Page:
Select the Camera in the Timeline panel and from the Menu (Layer > Camera > Create Orbit Null). This automatically creates a Null that becomes the Parent of the camera.

If you move or rotate the Null, the Camera follows, as it acts as a child of the Null.

Animate Nulls

Tip 7 - keep your camera/spot lights wireframe from disappearing when not selected

By Default Cameras & Spot Lights disappear when they aren't selected in the Timeline panel. In the Composition click the Tab pulldown at the top right and select View Options. Then choose ON from the Camera or Spotlight Wireframes pulldown menus.

Camera/Spot Lights

Tip 8 - Use Draft 3D to improve performance

Selecting the Draft 3D switch in the Timeline turns off Lights, Shadows, and Depth of Field. This can speed up RAM previews, and is helpful when you just need to see the Animation. Remember to turn this back on to see Lights, Shadows, and Depth of Field.

Draft 3D

Tip 9 - Quick way to make a camera look at a specific layer (CS 5.5 and later)

Select the Camera. Select the Camera Tool. Shift-Command-F will frame all the layers. (use the Camera Tool to finesse the framing).

Set a position and point of interest keyframe. Move your playhead then select the Camera and a layer you want to look at. F will move the camera to look at that specific layer.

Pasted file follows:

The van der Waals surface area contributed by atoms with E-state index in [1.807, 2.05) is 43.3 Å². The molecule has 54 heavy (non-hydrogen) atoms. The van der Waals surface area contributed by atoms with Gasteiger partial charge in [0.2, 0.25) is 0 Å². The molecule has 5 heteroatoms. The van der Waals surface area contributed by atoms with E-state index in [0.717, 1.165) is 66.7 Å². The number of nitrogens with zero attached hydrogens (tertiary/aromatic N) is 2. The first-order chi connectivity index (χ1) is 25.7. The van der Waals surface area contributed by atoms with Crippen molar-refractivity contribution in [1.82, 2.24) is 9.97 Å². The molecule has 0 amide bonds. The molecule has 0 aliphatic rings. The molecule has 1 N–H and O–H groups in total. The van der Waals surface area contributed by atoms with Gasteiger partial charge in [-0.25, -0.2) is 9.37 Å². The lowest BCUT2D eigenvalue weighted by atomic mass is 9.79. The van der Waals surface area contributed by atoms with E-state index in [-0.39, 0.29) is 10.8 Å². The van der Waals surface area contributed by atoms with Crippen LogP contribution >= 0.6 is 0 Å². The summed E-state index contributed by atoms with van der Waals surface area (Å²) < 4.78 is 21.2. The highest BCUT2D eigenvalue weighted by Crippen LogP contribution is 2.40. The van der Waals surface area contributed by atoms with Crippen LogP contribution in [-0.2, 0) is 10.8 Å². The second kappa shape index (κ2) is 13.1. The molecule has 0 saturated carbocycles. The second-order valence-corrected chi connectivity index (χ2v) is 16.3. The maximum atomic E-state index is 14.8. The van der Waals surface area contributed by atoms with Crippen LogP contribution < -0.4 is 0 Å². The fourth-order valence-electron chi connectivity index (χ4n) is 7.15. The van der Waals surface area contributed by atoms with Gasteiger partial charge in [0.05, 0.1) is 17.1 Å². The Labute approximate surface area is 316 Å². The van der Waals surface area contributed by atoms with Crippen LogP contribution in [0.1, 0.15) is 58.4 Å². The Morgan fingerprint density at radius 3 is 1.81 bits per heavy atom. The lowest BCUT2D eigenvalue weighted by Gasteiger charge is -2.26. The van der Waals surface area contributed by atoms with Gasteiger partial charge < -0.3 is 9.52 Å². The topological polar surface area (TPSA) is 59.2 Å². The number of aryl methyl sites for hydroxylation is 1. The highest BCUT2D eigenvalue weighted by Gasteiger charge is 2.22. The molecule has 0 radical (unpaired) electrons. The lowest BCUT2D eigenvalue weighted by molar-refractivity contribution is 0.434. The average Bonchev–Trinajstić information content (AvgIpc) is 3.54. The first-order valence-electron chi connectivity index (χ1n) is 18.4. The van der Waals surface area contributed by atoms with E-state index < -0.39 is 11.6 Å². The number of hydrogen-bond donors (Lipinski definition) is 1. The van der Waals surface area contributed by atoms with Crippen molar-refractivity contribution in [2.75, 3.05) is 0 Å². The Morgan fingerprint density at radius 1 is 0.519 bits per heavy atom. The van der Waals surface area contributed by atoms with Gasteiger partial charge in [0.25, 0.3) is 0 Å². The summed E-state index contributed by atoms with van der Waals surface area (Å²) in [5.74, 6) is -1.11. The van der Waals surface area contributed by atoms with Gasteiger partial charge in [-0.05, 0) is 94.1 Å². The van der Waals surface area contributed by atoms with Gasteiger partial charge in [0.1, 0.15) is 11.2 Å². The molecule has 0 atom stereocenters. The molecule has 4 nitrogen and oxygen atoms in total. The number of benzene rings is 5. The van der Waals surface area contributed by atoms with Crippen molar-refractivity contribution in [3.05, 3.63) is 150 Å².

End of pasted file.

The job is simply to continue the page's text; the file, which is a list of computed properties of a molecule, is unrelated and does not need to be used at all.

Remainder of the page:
Tip 10 - Enabling Depth of Field (DOF) for the Camera

When you create a Camera, you can enable 3D by selecting the Enable Depth of Field box.  To turn on DOF for an existing camera, select the Camera in the Timeline and the shortcut AA (tapping A twice) will reveal the Camera Options. Click on OFF in Depth of Field to turn it on.

Depth of Field

Tip 11 - Quick way to have Depth of Field follow a layer (CS 5.5 and later)

You have an animation where the camera moves and you want a particular layer to always be in focus. Turn on DOF for the camera, then select the Camera and the Layer.

Layer > Camera > Link Focus Distance to Layer. After Effects creates an expression that does the math for you and keeps the layer in focus when you move the Camera or the Layer.

Depth of Field follows a layer

Tip 12 - Why are layers not casting shadows?

When you create a New Light (all except Ambient), you have the Option of Casting a Shadow in the New Light Dialogue box.

This alone will not cast a shadow though. Select the Layer AA (tapping A twice) will reveal the Material Options. Click on OFF in Casts Shadows to turn on shadows.

Layers not casting shadows?

 Tip 13 - Adding Falloff to Lights (CS 5.5 and later)

By default Lights don't have Falloff. That means 3D layers are all evenly lit by the Light. If you want a more natural look with light falling off with distance, you have two choices.

Create a new Light: Layer > New > Light.

In the Light Settings under Falloff choose Smooth or Inverse Square Clamped. Smooth gives you the most flexibility with control over Radius & Falloff Distance. Inverse Square Clamped mimics real light falloff, in that if you double the distance the falloffs to 1/4 of the original power.

Add falloff to lights

Hopefully these tips get you up and running quickly with 3D space in After Effects.